21 / 22 / 23 / 24 september 2016
We are living in a global crisis. But how should we deal with it? Philosopher Peter Sloterdijk warns us of “the ghost of religion” and tells us to change our lives ourselves without waiting for God’s help. Slavoj Žižek, on the other hand, compares our thinking and actions now at the end of time to a grieving process in which we have to work through several stages, from rejection and anger before finding acceptance. The music theatre work ‘Earth Diver’ directed by Wouter Van Looy seeks to immerse itself in this mood, combining philosophical ideas through music, literature and images.
The works of baroque composer Heinrich Schütz gave suffering religious meaning and promised immortality in times of pestilence and war. Now, contemporary composer Nikolaus Brass responds to him with new compositions which attempt to both question and extol the utopian power of tradition in a period which no longer has a musical mainstream. In an interior monologue, Belgian writer Paul Verrept challenges our view of the world and of our own deeds – embodied, set to music and lent variations by the vocal artist Phil Minton. And the images of film artist Wim Catrysse cast a dark and visionary perspective on a society which has reached a terminal industrial stage. Footage of a Russian mine, isolated in the polar landscape of Spitzbergen, where mining long ceased to be economic and God dissolves into a daily battle with the elements, stone and work. And yet one persists as in a state of denial: digging ever deeper, heading towards total exhaustion.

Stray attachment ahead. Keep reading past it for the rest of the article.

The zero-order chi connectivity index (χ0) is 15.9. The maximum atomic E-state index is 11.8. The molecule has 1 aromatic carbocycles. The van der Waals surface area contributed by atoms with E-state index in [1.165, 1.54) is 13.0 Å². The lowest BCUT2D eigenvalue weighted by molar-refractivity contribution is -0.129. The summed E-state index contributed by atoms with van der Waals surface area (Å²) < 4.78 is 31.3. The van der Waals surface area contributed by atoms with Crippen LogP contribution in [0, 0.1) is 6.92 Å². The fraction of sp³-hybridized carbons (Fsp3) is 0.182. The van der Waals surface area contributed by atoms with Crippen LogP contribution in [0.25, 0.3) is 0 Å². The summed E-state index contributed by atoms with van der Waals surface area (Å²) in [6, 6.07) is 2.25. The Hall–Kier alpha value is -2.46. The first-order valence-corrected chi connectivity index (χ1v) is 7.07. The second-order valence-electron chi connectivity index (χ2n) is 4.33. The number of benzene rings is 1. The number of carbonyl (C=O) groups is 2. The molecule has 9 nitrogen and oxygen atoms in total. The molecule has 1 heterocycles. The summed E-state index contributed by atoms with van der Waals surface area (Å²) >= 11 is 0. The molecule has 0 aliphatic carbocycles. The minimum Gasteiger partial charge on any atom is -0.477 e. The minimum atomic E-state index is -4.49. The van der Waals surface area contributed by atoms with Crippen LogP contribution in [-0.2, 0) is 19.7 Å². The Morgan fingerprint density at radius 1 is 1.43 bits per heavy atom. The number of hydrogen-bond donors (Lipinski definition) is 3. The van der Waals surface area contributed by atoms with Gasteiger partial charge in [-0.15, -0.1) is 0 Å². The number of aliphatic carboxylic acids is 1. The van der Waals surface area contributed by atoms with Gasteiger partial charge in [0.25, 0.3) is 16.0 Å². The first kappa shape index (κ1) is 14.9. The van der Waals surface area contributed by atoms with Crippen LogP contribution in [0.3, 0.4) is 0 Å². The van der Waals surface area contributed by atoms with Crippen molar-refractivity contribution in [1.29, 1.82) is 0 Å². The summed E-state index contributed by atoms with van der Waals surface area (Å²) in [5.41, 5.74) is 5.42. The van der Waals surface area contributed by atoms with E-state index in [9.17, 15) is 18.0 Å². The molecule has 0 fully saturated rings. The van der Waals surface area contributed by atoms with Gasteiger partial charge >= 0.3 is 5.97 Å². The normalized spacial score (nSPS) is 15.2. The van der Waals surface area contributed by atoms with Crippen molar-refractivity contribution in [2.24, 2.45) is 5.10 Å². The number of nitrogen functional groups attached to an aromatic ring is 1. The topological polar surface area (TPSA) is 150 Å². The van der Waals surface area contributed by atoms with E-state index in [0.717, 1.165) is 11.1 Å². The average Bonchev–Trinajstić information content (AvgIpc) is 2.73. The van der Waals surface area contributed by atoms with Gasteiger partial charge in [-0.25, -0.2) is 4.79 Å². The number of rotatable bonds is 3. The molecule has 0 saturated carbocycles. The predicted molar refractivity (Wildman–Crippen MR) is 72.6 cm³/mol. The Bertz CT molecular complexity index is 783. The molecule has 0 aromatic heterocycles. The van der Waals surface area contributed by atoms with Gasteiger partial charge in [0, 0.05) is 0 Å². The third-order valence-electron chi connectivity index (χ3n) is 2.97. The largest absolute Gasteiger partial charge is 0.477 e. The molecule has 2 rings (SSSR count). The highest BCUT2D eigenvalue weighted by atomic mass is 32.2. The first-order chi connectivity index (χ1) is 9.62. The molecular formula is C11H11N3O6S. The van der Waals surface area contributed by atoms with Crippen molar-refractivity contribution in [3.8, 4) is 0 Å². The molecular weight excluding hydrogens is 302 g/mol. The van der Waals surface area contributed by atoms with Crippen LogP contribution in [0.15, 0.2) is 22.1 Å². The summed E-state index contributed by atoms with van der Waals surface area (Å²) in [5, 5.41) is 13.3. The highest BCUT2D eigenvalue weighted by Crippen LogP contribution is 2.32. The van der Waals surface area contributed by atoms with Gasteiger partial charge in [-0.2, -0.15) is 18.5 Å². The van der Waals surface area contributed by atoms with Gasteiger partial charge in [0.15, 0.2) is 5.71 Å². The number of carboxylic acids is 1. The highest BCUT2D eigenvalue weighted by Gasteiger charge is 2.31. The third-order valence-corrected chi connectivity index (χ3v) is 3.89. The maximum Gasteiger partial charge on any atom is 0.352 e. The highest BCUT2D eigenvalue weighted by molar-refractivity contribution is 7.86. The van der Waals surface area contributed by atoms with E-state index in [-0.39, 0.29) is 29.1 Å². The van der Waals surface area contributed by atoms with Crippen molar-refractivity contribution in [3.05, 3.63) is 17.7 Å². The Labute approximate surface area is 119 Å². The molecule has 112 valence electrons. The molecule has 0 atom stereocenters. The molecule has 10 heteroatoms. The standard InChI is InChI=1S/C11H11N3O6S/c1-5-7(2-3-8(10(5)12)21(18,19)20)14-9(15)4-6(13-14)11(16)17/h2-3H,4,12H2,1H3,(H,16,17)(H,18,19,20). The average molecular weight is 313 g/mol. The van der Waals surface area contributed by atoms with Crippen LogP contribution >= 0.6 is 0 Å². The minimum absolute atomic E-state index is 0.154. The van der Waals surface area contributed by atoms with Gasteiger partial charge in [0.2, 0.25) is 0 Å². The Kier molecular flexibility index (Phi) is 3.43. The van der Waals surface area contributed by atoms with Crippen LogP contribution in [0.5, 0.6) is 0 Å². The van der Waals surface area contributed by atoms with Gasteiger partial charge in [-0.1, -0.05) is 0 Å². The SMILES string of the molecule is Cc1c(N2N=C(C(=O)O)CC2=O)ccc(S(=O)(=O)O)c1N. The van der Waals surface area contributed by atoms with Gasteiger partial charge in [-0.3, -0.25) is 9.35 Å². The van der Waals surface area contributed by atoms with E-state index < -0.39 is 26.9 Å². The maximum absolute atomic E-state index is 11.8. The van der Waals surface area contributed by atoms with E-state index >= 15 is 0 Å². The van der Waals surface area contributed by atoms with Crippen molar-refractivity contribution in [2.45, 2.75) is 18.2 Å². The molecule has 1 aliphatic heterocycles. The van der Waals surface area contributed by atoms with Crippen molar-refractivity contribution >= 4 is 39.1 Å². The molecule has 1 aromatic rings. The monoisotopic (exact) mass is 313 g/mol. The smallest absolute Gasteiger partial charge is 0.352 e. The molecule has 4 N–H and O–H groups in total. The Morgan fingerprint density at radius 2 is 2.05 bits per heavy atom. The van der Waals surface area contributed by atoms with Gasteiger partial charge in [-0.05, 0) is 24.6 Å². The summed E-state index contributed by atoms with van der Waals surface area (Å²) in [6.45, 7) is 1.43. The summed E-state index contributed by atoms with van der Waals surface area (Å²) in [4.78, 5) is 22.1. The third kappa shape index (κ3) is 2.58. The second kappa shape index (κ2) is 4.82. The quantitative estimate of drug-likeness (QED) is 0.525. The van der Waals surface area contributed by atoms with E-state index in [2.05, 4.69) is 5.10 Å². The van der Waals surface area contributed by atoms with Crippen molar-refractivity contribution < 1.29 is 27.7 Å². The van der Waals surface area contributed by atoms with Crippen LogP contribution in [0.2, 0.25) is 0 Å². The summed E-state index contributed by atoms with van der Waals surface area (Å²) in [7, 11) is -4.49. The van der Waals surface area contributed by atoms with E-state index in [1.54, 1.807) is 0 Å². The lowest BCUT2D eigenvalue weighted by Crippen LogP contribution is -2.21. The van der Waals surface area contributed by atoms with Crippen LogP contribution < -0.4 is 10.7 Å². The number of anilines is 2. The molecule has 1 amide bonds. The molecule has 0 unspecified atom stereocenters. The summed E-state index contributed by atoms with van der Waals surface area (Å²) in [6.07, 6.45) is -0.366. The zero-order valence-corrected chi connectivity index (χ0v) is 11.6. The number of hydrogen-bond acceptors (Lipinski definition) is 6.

Composer — Heinrich Schütz, Nikolaus Brass
Author — Paul Verrept
Musical direction — Florian Helgath
Concept and Direction — Wouter Van Looy
Film — Wim Catrysse
Light — Peter Quasters
Stage design — Peter Quasters, Wim Catrysse, Wouter Van Looy
Soundscapes — David Van Bouwel
Costume — Johanna Trudzinski
A production of Muziektheater Transparant and ChorWerk Ruhr for the Ruhrtriennale. Coproduced by Klarafestival, Operadagen Rotterdam, MAfestival, B’Rock Orchestra and Escautville. Escautville is supported by Vlaams Audiovisueel Fonds (VAF).